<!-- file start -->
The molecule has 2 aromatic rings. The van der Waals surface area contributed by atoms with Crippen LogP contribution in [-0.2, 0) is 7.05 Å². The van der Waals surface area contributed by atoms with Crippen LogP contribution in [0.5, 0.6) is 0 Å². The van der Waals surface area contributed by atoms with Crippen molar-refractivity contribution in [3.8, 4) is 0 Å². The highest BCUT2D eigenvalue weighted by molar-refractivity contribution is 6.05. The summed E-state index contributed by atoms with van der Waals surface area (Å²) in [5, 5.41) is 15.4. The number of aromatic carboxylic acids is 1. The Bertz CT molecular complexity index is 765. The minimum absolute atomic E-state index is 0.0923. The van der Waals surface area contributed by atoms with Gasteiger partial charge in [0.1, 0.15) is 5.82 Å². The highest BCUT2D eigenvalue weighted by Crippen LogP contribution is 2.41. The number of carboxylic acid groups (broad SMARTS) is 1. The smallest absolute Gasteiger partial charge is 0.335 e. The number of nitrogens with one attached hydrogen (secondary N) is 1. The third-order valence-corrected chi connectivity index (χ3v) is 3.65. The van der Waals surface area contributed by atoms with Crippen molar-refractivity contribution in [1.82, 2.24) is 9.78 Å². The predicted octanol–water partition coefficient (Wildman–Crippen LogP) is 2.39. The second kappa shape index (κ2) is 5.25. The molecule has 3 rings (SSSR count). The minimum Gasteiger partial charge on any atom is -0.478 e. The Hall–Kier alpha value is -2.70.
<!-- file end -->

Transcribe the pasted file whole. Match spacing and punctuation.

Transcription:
The molecule has 2 aromatic rings. The van der Waals surface area contributed by atoms with Crippen LogP contribution in [-0.2, 0) is 7.05 Å². The van der Waals surface area contributed by atoms with Crippen LogP contribution in [0.5, 0.6) is 0 Å². The van der Waals surface area contributed by atoms with Crippen molar-refractivity contribution in [3.8, 4) is 0 Å². The highest BCUT2D eigenvalue weighted by molar-refractivity contribution is 6.05. The summed E-state index contributed by atoms with van der Waals surface area (Å²) in [5, 5.41) is 15.4. The number of aromatic carboxylic acids is 1. The Bertz CT molecular complexity index is 765. The minimum absolute atomic E-state index is 0.0923. The van der Waals surface area contributed by atoms with Gasteiger partial charge in [0.1, 0.15) is 5.82 Å². The highest BCUT2D eigenvalue weighted by Crippen LogP contribution is 2.41. The number of carboxylic acid groups (broad SMARTS) is 1. The smallest absolute Gasteiger partial charge is 0.335 e. The number of nitrogens with one attached hydrogen (secondary N) is 1. The third-order valence-corrected chi connectivity index (χ3v) is 3.65. The van der Waals surface area contributed by atoms with Crippen molar-refractivity contribution in [1.82, 2.24) is 9.78 Å². The predicted octanol–water partition coefficient (Wildman–Crippen LogP) is 2.39. The second kappa shape index (κ2) is 5.25. The molecule has 3 rings (SSSR count). The minimum Gasteiger partial charge on any atom is -0.478 e. The Hall–Kier alpha value is -2.70.